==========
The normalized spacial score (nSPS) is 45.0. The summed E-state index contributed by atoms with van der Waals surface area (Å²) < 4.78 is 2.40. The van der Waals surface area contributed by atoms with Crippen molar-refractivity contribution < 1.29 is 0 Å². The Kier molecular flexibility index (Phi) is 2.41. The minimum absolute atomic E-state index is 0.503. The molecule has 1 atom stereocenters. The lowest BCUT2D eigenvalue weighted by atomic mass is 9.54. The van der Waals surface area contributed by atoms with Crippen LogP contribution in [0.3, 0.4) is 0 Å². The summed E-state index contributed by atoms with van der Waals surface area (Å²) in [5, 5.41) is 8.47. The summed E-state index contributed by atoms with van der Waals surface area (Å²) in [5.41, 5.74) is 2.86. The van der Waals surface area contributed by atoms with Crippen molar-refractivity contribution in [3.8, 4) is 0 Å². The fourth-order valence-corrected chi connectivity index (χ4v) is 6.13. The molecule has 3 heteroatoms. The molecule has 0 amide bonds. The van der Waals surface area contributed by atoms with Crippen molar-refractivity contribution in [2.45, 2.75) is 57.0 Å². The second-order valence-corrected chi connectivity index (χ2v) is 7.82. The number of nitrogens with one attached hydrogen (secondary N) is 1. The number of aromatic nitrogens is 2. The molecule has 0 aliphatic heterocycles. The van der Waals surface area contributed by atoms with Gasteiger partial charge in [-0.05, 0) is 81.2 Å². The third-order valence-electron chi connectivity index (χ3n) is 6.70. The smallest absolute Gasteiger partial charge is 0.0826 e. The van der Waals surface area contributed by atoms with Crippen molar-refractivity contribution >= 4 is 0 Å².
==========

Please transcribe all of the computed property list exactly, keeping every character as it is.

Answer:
The normalized spacial score (nSPS) is 45.0. The summed E-state index contributed by atoms with van der Waals surface area (Å²) < 4.78 is 2.40. The van der Waals surface area contributed by atoms with Crippen molar-refractivity contribution < 1.29 is 0 Å². The Kier molecular flexibility index (Phi) is 2.41. The minimum absolute atomic E-state index is 0.503. The molecule has 1 atom stereocenters. The lowest BCUT2D eigenvalue weighted by atomic mass is 9.54. The van der Waals surface area contributed by atoms with Crippen LogP contribution in [0.3, 0.4) is 0 Å². The summed E-state index contributed by atoms with van der Waals surface area (Å²) in [5, 5.41) is 8.47. The summed E-state index contributed by atoms with van der Waals surface area (Å²) in [5.41, 5.74) is 2.86. The van der Waals surface area contributed by atoms with Crippen molar-refractivity contribution in [3.8, 4) is 0 Å². The fourth-order valence-corrected chi connectivity index (χ4v) is 6.13. The molecule has 3 heteroatoms. The molecule has 0 amide bonds. The van der Waals surface area contributed by atoms with Crippen molar-refractivity contribution in [2.45, 2.75) is 57.0 Å². The second-order valence-corrected chi connectivity index (χ2v) is 7.82. The number of nitrogens with one attached hydrogen (secondary N) is 1. The number of aromatic nitrogens is 2. The molecule has 0 aliphatic heterocycles. The van der Waals surface area contributed by atoms with Gasteiger partial charge in [-0.05, 0) is 81.2 Å². The third-order valence-electron chi connectivity index (χ3n) is 6.70. The smallest absolute Gasteiger partial charge is 0.0826 e. The van der Waals surface area contributed by atoms with Crippen molar-refractivity contribution >= 4 is 0 Å².